Britain will not build state owned gas storage to ensure energy supply as this would raise gas prices, unsettle gas the market and harm commercial investments, the Department of Energy and Climate Change (DECC) said.
"In light of these challenges, the Government has decided not to pursue this option," it said on Thursday in a report on gas security.
Instead, it is considering asking gas producers to provide gas production figures ahead of the high winter demand period to assess the risk of a gas shortage, and improving communications with the Norwegian energy network operator.
Britain has a lower ratio of storage as a percentage of demand than France or Germany, prompting calls for more storage to be built to buffer against unexpected supply cuts like those caused by a Russia-Ukraine gas dispute two winters ago.
The country imports a large amount of gas from Norway, and a technical problem at a Norwegian gas field set off a gas balancing alert in Britain last winter when exceptionally cold weather sent demand soaring.
Other security measures under consideration include giving financial incentives to balance supply and demand in emergencies and possibly strengthening suppliers' obligations to provide gas for homes and small to medium sized businesses.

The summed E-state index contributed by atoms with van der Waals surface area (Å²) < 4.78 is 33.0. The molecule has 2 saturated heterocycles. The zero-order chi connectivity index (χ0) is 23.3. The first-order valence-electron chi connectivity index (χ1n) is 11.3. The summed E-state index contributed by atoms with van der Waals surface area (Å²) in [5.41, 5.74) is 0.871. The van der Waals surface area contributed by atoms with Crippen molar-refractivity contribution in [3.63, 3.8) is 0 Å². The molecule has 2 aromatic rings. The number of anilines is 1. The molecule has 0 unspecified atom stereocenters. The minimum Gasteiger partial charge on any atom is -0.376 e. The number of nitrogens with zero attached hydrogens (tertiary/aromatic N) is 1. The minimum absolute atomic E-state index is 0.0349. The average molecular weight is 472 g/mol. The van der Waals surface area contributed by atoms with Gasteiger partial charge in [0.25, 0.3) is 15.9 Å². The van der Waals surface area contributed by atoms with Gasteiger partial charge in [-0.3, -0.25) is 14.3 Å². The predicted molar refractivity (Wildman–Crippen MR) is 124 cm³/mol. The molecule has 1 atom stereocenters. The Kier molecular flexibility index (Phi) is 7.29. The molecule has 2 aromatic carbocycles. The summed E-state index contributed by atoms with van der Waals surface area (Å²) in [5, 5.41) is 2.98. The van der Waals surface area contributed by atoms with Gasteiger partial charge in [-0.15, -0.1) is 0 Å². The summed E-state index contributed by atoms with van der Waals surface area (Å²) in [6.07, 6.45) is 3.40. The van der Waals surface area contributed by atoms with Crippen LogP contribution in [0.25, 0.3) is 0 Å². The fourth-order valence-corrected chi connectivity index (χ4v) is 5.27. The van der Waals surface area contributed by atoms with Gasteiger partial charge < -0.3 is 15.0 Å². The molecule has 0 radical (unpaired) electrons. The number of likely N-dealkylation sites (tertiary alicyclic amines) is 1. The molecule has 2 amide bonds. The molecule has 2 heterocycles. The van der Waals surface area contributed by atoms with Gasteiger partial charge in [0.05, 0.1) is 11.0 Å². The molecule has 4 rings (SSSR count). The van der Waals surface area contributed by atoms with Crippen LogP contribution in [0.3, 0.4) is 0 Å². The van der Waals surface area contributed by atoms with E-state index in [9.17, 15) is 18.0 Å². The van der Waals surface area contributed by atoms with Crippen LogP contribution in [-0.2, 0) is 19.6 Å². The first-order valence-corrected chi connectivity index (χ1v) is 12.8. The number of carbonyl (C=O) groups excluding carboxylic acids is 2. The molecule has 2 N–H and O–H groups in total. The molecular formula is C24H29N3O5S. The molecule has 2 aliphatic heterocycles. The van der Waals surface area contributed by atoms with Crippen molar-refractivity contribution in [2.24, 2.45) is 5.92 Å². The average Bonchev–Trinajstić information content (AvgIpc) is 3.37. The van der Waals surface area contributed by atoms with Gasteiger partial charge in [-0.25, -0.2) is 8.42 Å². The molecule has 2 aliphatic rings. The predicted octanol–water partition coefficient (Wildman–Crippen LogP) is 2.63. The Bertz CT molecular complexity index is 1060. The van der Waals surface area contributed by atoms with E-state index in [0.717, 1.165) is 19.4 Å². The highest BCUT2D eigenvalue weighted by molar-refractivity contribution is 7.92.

Sam Laidlaw, the chief executive of utility Centrica, said the government needed to back development of commercial gas storage facilities.
"The policy statement rightly recognises the success of the liberalised energy market in delivering the necessary investment in new infrastructure," Laidlaw said.
Centrica operates Rough, the largest gas storage facility in Britain, and is also investing in other storage projects.
"The government must continue to support the development of new commercial gas storage and efforts to secure long-term LNG (liquefied natural gas) supply contracts for the UK," Laidlaw said.
For a list of Britain's gas storage projects, please click here:
Last year Britain opened two new LNG terminals in south Wales, with a combined supply capacity of around 27 billion cubic metres of gas a year when fully commissioned, which is enough to supply a quarter of Britain's gas needs.
DECC also gave consent to a 1,520 megawatt gas-fired power plant in Carrington in greater Manchester, north England.
Construction of the combined cycle gas turbine (CCGT) plant is expected to take 30 months and it is scheduled to be fully operational in 2013.
The plant is owned by Wainstone Energy.
ReutersGüncelleme Tarihi: 01 Nisan 2010, 21:50